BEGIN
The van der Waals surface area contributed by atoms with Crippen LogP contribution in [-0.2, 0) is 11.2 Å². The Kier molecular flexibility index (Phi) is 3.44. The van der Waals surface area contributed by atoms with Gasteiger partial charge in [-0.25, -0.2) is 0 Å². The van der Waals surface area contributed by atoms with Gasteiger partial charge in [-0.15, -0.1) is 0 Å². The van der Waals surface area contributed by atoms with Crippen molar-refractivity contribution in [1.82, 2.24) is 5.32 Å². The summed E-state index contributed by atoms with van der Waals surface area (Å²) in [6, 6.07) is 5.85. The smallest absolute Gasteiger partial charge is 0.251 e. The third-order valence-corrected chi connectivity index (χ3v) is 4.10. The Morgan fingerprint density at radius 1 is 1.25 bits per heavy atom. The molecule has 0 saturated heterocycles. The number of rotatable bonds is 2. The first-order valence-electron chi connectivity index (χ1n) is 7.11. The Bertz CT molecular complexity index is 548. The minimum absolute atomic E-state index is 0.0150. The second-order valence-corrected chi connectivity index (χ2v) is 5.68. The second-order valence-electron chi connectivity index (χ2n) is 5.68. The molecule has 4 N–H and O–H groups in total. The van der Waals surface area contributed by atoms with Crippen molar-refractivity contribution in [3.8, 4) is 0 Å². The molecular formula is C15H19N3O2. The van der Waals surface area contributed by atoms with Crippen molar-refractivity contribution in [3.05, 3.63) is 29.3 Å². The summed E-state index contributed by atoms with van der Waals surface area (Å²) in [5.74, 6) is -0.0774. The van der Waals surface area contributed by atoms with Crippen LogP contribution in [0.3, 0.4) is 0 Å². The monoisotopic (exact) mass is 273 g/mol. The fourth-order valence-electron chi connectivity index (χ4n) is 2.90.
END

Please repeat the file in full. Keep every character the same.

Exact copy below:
The van der Waals surface area contributed by atoms with Crippen LogP contribution in [-0.2, 0) is 11.2 Å². The Kier molecular flexibility index (Phi) is 3.44. The van der Waals surface area contributed by atoms with Gasteiger partial charge in [-0.25, -0.2) is 0 Å². The van der Waals surface area contributed by atoms with Gasteiger partial charge in [-0.15, -0.1) is 0 Å². The van der Waals surface area contributed by atoms with Crippen molar-refractivity contribution in [1.82, 2.24) is 5.32 Å². The summed E-state index contributed by atoms with van der Waals surface area (Å²) in [6, 6.07) is 5.85. The smallest absolute Gasteiger partial charge is 0.251 e. The third-order valence-corrected chi connectivity index (χ3v) is 4.10. The Morgan fingerprint density at radius 1 is 1.25 bits per heavy atom. The molecule has 0 saturated heterocycles. The number of rotatable bonds is 2. The first-order valence-electron chi connectivity index (χ1n) is 7.11. The Bertz CT molecular complexity index is 548. The minimum absolute atomic E-state index is 0.0150. The second-order valence-corrected chi connectivity index (χ2v) is 5.68. The second-order valence-electron chi connectivity index (χ2n) is 5.68. The molecule has 4 N–H and O–H groups in total. The van der Waals surface area contributed by atoms with Crippen molar-refractivity contribution in [3.8, 4) is 0 Å². The molecular formula is C15H19N3O2. The van der Waals surface area contributed by atoms with Crippen molar-refractivity contribution in [3.05, 3.63) is 29.3 Å². The summed E-state index contributed by atoms with van der Waals surface area (Å²) in [5.74, 6) is -0.0774. The van der Waals surface area contributed by atoms with Crippen LogP contribution in [0.3, 0.4) is 0 Å². The monoisotopic (exact) mass is 273 g/mol. The fourth-order valence-electron chi connectivity index (χ4n) is 2.90.